A new law requires the nation's motto "In God We Trust" to be displayed in every Tennessee public school.

According to the law, the motto can be displayed in anything from artwork done by students, pictures, or a plaque.

"Constitution, the flag, the back of the dollar bill with the motto on that,” Hamilton County schools spokesperson Tim Hensley said about the picture that will be displayed in their schools.  

The law requires schools to display the nation's motto in a “prominent place,” like a gym, cafeteria, or lobby.

Hamilton County plans to put it in each school's front office. The picture Hamilton County used incorporates the motto by using the dollar bill.

"Trying to put together that it was a part of our national heritage as well,” Hensley explained, “With the flag, and the constitution, and the statue of liberty all kind of melting together. So it's not just words up there. There's an understanding of where it all comes from."

While some people said displaying the motto is a good thing, not everyone agrees.

A representative with the Freedom From Religion Foundation sent a statement to Channel 3 saying:

“The Freedom From Religion Foundation opposes the new law to ‘prominently display’ the words ‘In God We Trust” in all public schools.

The sponsor’s assertion that ‘In God We Trust’ is part of our founding documents is false. The framers wisely adopted a godless constitution, whose only references to religion are exclusionary. A committee of Jefferson, Adams and Franklin chose ‘E Pluribus Unum’ [From many, one] as our national motto, celebrating diversity. The godly motto was belatedly adopted in the 1950s at the height of the Red Scare, and should be jettisoned. A quarter of the population today is nonreligious, and their children should not be made to feel that piety is a prerequisite for patriotism or good citizenship. FFRF is interested in hearing from parents who are offended by this intrusive law.”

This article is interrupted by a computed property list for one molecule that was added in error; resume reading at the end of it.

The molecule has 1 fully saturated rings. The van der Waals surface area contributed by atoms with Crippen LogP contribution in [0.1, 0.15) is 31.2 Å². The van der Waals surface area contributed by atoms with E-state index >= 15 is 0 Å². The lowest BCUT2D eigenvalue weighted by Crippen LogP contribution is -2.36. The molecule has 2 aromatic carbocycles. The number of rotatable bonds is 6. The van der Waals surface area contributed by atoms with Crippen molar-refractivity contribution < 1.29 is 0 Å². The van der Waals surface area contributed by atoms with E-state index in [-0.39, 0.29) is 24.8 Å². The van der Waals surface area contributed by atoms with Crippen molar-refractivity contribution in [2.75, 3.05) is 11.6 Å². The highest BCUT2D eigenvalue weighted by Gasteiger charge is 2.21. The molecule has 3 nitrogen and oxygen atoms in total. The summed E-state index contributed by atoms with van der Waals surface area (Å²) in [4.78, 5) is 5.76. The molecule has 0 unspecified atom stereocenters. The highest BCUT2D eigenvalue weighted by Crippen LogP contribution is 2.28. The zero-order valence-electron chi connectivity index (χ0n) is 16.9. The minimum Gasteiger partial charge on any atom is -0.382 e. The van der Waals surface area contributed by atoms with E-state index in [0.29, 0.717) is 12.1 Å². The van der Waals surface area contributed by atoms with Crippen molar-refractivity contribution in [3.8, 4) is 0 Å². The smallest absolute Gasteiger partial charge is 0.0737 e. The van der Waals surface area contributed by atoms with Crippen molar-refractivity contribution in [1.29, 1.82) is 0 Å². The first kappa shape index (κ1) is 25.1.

Some people tell Channel 3 religious or not, they believe it's a teaching tool.

"Whether you believe it or not, it's got good morals, it teaches good morals,” Aid Barry Ritchie, “It teaches you rules to live by."

Hensley said the school system did get a few phone calls from concerned parents when the law was passed, but say they are legally required to display the motto.

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